Wednesday, October 28, 2009

>U.S. Dollar Drowning In A Sea Of Liquidity (WELLS FARGO LIMITED)

Summary: The greenback has been especially weak in 2009, falling by 15% on a trade-weighted basis since March. However, we view the dollar’s fall as more cyclical than structural. Instead, we believe a massive injection of liquidity by central banks has supported equity and commodities markets, and related commodity and emerging currencies, at the expense of the greenback. For 2010 we expect a reversal of these trends, leading to a less favorable outlook for major currencies as well as commodity currencies against the dollar. The greenback’s trend in 2010 should be higher despite - or perhaps because of – this year’s decline, and we would still suggest formulating hedging and investment strategies around a stronger dollar outlook for 2010.

Why Is The Dollar So Weak?
From its most recent major peak in March of this year, the trade-weighted value of the greenback has fallen by 15% against other major currencies. The dollar’s decline has been accompanied by repeated calls of a terminal demise in the dollar. However, we believe that the greenback’s fall is more temporary than permanent, and that the structural factors often cited for the dollar’s decline have played only a limited role. Of particular relevance to this debate, we note:

• Although the double-digit U.S. government budget deficit is historically large, it is nonetheless
comparable to other major countries (U.K., Japan). Moreover, gross government debt levels for the overall U.S. public sector are similar to the U.K. and Germany, and well below Japan.

• We see little risk of runaway inflation undermining the dollar (or indeed any other major currency). Low capacity utilization rates and high and rising jobless rates will restrain cost pressures in the near-term, while we doubt the world’s central banks will allow inflation to become entrenched over the medium to longer-term.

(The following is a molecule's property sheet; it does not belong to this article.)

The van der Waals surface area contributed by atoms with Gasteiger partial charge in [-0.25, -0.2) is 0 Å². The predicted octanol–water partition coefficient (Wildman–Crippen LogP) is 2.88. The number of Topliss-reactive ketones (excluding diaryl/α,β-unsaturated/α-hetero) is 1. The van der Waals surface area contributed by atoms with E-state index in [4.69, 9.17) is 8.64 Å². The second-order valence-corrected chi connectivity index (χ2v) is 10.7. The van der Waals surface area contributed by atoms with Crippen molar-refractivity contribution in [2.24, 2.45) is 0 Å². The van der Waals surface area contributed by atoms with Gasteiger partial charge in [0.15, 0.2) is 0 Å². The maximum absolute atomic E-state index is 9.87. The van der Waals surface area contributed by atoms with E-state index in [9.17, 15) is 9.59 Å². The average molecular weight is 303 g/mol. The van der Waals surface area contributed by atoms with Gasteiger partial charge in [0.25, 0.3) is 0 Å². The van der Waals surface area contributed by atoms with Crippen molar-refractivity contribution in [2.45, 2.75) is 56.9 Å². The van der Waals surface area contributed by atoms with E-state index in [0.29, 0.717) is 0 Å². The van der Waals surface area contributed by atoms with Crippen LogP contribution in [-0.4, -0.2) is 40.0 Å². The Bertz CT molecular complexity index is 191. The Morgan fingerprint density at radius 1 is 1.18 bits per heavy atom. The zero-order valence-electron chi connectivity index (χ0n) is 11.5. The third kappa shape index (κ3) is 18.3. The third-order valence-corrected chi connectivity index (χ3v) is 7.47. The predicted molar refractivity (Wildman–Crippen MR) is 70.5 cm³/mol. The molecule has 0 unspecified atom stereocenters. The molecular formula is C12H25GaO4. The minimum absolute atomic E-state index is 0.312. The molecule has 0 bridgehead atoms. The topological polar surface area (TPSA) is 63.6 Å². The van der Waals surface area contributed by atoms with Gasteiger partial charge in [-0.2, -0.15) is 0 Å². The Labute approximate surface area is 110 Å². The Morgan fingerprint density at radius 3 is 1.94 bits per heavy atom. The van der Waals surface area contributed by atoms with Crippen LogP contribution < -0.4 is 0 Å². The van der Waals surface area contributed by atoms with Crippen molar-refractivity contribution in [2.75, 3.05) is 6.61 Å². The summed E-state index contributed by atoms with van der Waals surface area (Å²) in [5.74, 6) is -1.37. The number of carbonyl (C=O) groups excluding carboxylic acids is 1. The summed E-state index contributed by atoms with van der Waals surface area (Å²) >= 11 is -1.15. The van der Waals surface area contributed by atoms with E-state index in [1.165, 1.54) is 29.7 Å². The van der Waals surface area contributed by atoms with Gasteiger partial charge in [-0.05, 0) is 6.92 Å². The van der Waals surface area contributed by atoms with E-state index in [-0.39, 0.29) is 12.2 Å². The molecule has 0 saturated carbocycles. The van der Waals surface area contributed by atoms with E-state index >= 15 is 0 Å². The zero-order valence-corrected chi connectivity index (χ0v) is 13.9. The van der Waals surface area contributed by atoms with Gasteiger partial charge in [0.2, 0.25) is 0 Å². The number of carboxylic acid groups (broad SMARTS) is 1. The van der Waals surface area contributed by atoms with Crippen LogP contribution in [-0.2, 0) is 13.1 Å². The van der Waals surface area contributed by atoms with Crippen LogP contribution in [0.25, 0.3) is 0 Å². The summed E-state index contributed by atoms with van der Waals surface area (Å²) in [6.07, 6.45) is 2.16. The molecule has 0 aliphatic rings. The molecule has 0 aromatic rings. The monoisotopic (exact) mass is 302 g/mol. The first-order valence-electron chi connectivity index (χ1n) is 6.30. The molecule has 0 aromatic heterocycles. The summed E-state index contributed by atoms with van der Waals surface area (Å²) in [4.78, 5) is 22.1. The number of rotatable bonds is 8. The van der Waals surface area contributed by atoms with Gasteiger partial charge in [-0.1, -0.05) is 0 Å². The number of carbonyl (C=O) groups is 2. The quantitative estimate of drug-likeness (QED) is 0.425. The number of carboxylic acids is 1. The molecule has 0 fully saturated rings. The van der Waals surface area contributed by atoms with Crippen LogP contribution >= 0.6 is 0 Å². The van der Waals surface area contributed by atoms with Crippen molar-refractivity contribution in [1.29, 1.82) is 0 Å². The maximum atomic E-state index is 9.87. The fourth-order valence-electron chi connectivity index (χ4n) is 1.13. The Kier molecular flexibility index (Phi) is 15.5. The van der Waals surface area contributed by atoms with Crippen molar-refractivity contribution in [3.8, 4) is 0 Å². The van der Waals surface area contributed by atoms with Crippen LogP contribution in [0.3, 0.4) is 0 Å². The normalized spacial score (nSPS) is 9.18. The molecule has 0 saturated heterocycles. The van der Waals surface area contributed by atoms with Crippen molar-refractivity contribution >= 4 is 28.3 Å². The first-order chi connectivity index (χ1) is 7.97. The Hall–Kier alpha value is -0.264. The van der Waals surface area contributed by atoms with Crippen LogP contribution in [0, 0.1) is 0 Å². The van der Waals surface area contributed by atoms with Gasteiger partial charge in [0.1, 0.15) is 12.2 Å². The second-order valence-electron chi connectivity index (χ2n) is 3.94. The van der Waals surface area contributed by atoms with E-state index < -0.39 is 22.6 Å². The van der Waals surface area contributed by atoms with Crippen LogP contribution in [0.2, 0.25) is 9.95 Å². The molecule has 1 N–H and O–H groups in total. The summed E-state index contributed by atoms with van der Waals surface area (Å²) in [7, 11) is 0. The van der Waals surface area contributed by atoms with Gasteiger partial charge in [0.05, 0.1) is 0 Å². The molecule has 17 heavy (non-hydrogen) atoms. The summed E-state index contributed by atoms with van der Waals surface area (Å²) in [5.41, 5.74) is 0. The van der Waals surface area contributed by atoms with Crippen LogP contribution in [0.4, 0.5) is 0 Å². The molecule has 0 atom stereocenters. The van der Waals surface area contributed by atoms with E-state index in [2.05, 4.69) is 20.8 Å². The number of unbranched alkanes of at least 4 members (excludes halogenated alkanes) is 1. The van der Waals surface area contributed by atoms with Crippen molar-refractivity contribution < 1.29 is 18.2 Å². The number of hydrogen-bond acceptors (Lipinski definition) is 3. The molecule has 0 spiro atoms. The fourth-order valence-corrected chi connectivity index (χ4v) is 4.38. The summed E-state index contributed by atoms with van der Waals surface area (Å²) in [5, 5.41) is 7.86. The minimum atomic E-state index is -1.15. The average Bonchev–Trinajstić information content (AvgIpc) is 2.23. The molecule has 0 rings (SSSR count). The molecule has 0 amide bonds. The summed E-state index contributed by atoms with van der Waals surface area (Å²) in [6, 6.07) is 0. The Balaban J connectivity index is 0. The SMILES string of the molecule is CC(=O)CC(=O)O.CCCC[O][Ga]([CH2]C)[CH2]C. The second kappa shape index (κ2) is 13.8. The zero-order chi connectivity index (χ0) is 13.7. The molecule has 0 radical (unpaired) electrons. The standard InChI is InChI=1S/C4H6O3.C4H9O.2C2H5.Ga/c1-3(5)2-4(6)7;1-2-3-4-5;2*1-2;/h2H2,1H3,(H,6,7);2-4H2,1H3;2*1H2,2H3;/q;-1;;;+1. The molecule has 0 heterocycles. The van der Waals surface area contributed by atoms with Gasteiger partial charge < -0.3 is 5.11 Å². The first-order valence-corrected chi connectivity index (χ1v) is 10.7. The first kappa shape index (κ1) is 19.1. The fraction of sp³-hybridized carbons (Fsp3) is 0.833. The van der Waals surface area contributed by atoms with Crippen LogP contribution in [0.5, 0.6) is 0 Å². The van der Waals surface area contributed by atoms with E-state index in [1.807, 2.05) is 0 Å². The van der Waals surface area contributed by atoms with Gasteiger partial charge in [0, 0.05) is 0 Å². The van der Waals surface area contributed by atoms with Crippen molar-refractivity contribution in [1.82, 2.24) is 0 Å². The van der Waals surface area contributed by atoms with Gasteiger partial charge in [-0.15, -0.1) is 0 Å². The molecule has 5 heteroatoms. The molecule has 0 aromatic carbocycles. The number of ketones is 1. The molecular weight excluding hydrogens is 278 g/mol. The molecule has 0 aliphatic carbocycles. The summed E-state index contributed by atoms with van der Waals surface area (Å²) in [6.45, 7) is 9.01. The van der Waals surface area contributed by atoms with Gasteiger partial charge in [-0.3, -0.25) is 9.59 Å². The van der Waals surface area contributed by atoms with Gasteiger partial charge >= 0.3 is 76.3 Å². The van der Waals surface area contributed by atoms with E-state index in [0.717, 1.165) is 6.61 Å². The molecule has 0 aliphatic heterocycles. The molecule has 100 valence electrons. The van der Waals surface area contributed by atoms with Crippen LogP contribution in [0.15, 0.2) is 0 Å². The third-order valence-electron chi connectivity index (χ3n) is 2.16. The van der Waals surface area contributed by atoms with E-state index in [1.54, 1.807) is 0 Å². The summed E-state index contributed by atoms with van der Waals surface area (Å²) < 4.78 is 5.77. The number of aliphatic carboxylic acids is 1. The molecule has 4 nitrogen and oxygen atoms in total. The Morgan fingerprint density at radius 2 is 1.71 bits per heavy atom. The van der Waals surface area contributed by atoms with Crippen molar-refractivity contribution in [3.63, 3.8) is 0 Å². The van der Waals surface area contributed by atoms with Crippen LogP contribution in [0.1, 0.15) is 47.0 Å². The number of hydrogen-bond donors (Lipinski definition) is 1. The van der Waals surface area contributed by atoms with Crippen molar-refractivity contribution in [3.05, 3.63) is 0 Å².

• Foreigners (both the private sector and central banks) are still buying Treasury bills and bonds, albeit at reduced pace ($287B in the past six months compared to $490B in the second half of 2008 – see chart, top right). That said, the most recently available figures do point to a fall in the proportion of the world’s FX reserves held in dollars.

Instead, we believe much of the greenback’s 2009 fall is of a cyclical nature. In particular, we believe a massive injection of liquidity by global central banks, along with other economic stimulus measures by global governments, has played a large part in the dollar’s fall. The chart below shows recent liquidity trends across the OECD region, which includes all of the major developed economies. Narrow money growth across the OECD has accelerated significantly in recent months, reaching 12.9% y/y in August. In part, that acceleration reflects the very stimulative monetary and liquidity policies of central banks like the Federal Reserve, Bank of England and European Central Bank.